Hey everyone Chad here.  My last video on roth conversions got a bunch of questions from you guys.  I had messages, texts, emails and some phone calls.  So, I wanted to take some of those questions and I wanted to kind of take the top three four questions and answer those to try to give some people some more information.

The first question I got was is there a limit to how much you can convert in a year’s time?

The answer to that is no you can convert any amount you want.  There is not a limit the only thing you want to watch is you want to watch your top tax brackets.  You don’t want to convert in a higher tax bracket that you’re in then you’re going to be in at retirement.  Now, sometimes we know that sometimes we don’t but, we want to just use common sense when we’re converting

and be careful with how high we go within that in a year’s time.


The other thing I got asked was how much can you contribute to a roth in a year’s time?

If you’re under 50 that max is $6,000 per year.  You have to have earned income and you

can’t make too much money which we’ll talk about here in a second.  If you’re under 50 the answer is six thousand dollars per year into a roth.  If you’re 50 or over you can make a thousand-dollar catch-up contribution every year as well.  So, you could contribute seven thousand dollars to a roth.  Those are the contribution limits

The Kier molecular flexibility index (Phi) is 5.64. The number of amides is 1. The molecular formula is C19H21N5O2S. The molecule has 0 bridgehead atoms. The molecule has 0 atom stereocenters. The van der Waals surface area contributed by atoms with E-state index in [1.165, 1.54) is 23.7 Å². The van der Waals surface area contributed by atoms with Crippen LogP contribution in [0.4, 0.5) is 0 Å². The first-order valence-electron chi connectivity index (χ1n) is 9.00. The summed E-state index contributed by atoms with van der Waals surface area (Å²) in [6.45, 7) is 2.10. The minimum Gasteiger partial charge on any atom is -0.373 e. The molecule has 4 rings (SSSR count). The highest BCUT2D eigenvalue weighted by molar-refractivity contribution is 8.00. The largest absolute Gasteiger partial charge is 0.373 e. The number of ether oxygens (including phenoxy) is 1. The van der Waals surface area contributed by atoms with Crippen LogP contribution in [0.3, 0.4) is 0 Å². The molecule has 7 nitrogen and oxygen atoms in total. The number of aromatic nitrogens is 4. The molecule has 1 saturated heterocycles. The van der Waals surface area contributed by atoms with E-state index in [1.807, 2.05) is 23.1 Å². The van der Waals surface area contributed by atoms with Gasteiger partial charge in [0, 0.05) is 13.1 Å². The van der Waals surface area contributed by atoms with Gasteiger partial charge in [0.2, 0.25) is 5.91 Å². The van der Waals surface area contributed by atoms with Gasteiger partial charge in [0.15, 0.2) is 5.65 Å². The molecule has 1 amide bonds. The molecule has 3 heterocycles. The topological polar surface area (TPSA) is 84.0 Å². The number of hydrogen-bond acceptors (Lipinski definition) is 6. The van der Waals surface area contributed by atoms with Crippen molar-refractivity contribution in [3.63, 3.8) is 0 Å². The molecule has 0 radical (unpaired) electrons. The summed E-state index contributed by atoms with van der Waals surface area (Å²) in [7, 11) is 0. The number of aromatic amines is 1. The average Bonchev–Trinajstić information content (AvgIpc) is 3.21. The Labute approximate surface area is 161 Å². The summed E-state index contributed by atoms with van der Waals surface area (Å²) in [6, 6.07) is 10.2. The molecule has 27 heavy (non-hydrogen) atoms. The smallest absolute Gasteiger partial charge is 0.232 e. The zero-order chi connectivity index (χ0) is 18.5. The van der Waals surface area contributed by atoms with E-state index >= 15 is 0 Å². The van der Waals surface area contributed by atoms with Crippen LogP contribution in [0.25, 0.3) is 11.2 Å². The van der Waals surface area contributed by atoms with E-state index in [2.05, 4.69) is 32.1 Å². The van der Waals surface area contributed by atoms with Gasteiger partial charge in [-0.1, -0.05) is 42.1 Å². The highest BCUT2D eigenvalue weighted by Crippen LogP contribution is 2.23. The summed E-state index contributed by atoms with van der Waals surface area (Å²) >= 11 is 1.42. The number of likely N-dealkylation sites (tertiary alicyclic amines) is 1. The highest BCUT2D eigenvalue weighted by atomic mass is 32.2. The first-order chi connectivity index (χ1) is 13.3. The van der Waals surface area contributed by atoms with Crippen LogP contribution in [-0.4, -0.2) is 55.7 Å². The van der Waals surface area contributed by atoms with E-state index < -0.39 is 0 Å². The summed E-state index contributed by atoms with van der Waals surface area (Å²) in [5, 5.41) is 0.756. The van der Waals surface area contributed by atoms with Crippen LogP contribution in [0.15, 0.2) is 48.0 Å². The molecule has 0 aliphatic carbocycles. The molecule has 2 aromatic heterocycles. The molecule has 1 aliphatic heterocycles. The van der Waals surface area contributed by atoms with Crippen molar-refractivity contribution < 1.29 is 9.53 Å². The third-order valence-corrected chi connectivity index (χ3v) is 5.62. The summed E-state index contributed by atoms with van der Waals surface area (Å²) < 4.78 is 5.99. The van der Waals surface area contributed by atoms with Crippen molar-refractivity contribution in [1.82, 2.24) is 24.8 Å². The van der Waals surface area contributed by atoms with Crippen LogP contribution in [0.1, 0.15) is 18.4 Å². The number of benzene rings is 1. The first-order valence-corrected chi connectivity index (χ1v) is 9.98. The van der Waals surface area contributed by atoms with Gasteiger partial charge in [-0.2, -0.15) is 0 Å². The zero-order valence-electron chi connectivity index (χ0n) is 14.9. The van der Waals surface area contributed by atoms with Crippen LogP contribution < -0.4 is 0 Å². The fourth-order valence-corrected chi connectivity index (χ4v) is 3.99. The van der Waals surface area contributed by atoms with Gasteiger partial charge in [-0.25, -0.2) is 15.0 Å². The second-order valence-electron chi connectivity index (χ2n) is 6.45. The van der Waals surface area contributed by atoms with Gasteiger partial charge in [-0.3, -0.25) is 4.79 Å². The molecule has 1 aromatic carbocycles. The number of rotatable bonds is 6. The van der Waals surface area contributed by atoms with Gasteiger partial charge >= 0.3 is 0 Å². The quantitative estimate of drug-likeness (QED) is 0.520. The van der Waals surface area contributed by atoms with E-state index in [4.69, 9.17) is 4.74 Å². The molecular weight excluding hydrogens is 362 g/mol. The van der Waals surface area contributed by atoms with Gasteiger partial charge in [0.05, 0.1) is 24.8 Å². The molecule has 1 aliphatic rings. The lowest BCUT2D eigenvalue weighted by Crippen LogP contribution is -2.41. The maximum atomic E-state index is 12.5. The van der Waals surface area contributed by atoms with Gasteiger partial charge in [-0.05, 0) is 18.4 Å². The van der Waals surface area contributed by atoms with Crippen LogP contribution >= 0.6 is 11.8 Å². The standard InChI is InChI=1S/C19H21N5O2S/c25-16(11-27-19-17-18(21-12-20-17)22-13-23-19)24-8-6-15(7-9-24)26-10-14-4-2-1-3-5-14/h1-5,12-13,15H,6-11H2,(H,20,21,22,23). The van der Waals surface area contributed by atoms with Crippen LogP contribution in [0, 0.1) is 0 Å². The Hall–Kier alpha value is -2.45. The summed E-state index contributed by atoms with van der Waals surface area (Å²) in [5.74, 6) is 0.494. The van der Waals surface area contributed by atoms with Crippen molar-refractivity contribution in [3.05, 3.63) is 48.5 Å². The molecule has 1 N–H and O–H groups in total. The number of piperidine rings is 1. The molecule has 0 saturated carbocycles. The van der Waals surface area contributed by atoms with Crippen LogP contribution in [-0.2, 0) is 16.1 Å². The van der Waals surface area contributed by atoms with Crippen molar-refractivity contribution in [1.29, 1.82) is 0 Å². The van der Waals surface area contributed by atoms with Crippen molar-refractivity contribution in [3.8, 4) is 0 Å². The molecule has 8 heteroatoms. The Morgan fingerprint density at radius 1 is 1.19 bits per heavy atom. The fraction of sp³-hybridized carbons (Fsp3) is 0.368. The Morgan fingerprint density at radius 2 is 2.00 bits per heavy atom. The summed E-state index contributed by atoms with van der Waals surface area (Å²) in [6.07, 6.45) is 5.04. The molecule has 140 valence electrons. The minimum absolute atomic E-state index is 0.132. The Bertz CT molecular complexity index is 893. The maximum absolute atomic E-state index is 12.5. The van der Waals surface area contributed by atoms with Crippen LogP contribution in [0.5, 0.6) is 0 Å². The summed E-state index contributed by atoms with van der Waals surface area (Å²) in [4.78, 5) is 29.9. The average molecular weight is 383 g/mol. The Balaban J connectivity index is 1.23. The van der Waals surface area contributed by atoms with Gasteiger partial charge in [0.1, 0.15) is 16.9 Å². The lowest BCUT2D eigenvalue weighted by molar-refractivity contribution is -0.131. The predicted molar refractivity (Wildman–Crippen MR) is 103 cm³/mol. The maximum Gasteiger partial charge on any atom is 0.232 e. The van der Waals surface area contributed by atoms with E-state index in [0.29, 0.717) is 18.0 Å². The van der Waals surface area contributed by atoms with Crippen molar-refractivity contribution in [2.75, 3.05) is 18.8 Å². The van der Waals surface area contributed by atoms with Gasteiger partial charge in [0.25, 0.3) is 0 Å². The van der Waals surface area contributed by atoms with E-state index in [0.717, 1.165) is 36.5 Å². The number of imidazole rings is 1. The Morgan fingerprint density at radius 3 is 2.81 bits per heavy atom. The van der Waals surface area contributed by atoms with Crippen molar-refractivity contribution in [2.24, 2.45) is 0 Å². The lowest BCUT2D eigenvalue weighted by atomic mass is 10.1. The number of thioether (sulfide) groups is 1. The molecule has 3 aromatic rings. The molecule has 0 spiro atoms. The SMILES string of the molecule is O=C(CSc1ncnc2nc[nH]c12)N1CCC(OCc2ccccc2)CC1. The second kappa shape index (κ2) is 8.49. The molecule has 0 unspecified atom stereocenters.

I mentioned a second ago that we’re going to talk about income limitations.  If you are married filing jointly you can make up to 196 thousand dollars and still contribute to a roth.  As soon as you go over that your amount you can contribute begins to decline.  When you hit $206,000 that amount that you can contribute is zero.  So, from $196,000 to $206,000 there’s a phase-out period.  At $206,000 it’s zero.  If you’re married filing separately, if you’re head of household, or

if you’re single, the phase out period begins at $124,000 and ends at $139,000.


Those were the three big questions I wanted to answer.  I did want to just mention for those

high income earners that are over that 196 or 206 thousand that want to contribute to a roth there are options that are known as the back door roth.  I’m not going to really talk a whole lot about that right now but I’m going to set up a little spoiler here: we’ll have a conversation about this down the road.  So, the back door roth–spend some time googling that if you’re over that

196 or if you’re single and you’re over 124 thousand. 


Hopefully this has answered some of your questions.  As always if it raised some more questions or if you want to discuss further or have other issues that come up.  Don’t hesitate to reach out and I hope you guys have a great day.